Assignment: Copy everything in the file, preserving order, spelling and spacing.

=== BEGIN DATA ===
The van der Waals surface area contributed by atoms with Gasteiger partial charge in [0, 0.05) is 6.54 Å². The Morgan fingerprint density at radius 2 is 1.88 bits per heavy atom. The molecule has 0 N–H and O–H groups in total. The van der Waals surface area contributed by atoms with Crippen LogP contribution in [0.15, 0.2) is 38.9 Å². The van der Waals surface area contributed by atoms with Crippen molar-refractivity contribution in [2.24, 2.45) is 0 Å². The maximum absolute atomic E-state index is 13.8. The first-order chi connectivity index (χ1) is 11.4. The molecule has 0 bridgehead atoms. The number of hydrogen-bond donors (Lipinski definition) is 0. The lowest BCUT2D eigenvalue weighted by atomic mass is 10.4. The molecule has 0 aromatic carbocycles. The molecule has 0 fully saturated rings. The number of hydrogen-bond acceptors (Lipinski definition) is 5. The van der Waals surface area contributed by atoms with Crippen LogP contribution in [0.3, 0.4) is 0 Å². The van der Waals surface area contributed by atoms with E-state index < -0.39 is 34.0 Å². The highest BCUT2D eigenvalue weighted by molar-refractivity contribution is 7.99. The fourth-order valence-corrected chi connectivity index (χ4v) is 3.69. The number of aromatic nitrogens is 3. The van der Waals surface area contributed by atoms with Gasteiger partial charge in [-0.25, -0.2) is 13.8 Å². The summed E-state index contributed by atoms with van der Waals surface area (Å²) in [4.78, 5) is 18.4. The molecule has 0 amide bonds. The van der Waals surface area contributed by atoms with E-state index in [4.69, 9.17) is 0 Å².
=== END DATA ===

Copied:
The van der Waals surface area contributed by atoms with Gasteiger partial charge in [0, 0.05) is 6.54 Å². The Morgan fingerprint density at radius 2 is 1.88 bits per heavy atom. The molecule has 0 N–H and O–H groups in total. The van der Waals surface area contributed by atoms with Crippen LogP contribution in [0.15, 0.2) is 38.9 Å². The van der Waals surface area contributed by atoms with Crippen molar-refractivity contribution in [2.24, 2.45) is 0 Å². The maximum absolute atomic E-state index is 13.8. The first-order chi connectivity index (χ1) is 11.4. The molecule has 0 bridgehead atoms. The number of hydrogen-bond donors (Lipinski definition) is 0. The lowest BCUT2D eigenvalue weighted by atomic mass is 10.4. The molecule has 0 aromatic carbocycles. The molecule has 0 fully saturated rings. The number of hydrogen-bond acceptors (Lipinski definition) is 5. The van der Waals surface area contributed by atoms with Crippen LogP contribution in [0.3, 0.4) is 0 Å². The van der Waals surface area contributed by atoms with E-state index < -0.39 is 34.0 Å². The highest BCUT2D eigenvalue weighted by molar-refractivity contribution is 7.99. The fourth-order valence-corrected chi connectivity index (χ4v) is 3.69. The number of aromatic nitrogens is 3. The van der Waals surface area contributed by atoms with Gasteiger partial charge in [-0.25, -0.2) is 13.8 Å². The summed E-state index contributed by atoms with van der Waals surface area (Å²) in [4.78, 5) is 18.4. The molecule has 0 amide bonds. The van der Waals surface area contributed by atoms with E-state index in [4.69, 9.17) is 0 Å².